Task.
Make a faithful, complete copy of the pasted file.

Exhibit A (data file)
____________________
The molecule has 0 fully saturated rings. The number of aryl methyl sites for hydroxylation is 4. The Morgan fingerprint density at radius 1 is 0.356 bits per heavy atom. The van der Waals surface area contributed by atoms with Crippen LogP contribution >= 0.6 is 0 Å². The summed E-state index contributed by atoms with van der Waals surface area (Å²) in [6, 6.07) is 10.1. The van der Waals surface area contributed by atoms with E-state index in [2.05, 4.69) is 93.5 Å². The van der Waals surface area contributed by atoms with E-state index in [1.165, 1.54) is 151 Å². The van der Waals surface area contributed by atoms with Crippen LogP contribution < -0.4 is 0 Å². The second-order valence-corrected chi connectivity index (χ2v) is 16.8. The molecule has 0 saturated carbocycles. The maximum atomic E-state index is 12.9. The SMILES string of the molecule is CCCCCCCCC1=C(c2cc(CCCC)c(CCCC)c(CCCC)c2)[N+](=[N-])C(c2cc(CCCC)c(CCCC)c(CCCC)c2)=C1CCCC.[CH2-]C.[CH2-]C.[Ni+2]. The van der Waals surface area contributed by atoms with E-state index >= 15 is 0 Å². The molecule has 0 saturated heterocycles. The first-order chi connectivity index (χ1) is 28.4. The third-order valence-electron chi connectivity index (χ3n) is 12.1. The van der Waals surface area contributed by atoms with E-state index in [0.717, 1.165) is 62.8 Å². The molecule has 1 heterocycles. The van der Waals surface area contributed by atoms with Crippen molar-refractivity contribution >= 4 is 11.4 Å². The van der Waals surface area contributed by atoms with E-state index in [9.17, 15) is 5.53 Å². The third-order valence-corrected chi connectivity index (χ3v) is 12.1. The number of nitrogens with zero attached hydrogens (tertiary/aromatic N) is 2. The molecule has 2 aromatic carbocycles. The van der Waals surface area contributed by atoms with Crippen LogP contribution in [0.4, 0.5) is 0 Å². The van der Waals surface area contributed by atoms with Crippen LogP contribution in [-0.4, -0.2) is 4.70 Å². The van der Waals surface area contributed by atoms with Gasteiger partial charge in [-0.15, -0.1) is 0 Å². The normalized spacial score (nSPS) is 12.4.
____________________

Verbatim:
The molecule has 0 fully saturated rings. The number of aryl methyl sites for hydroxylation is 4. The Morgan fingerprint density at radius 1 is 0.356 bits per heavy atom. The van der Waals surface area contributed by atoms with Crippen LogP contribution >= 0.6 is 0 Å². The summed E-state index contributed by atoms with van der Waals surface area (Å²) in [6, 6.07) is 10.1. The van der Waals surface area contributed by atoms with E-state index in [2.05, 4.69) is 93.5 Å². The van der Waals surface area contributed by atoms with E-state index in [1.165, 1.54) is 151 Å². The van der Waals surface area contributed by atoms with Crippen LogP contribution < -0.4 is 0 Å². The second-order valence-corrected chi connectivity index (χ2v) is 16.8. The molecule has 0 saturated carbocycles. The maximum atomic E-state index is 12.9. The SMILES string of the molecule is CCCCCCCCC1=C(c2cc(CCCC)c(CCCC)c(CCCC)c2)[N+](=[N-])C(c2cc(CCCC)c(CCCC)c(CCCC)c2)=C1CCCC.[CH2-]C.[CH2-]C.[Ni+2]. The van der Waals surface area contributed by atoms with E-state index >= 15 is 0 Å². The molecule has 0 saturated heterocycles. The first-order chi connectivity index (χ1) is 28.4. The third-order valence-electron chi connectivity index (χ3n) is 12.1. The van der Waals surface area contributed by atoms with E-state index in [0.717, 1.165) is 62.8 Å². The molecule has 1 heterocycles. The van der Waals surface area contributed by atoms with Crippen molar-refractivity contribution >= 4 is 11.4 Å². The van der Waals surface area contributed by atoms with E-state index in [9.17, 15) is 5.53 Å². The third-order valence-corrected chi connectivity index (χ3v) is 12.1. The number of nitrogens with zero attached hydrogens (tertiary/aromatic N) is 2. The molecule has 2 aromatic carbocycles. The van der Waals surface area contributed by atoms with Crippen LogP contribution in [0.4, 0.5) is 0 Å². The van der Waals surface area contributed by atoms with Crippen LogP contribution in [-0.4, -0.2) is 4.70 Å². The van der Waals surface area contributed by atoms with Gasteiger partial charge in [-0.15, -0.1) is 0 Å². The normalized spacial score (nSPS) is 12.4.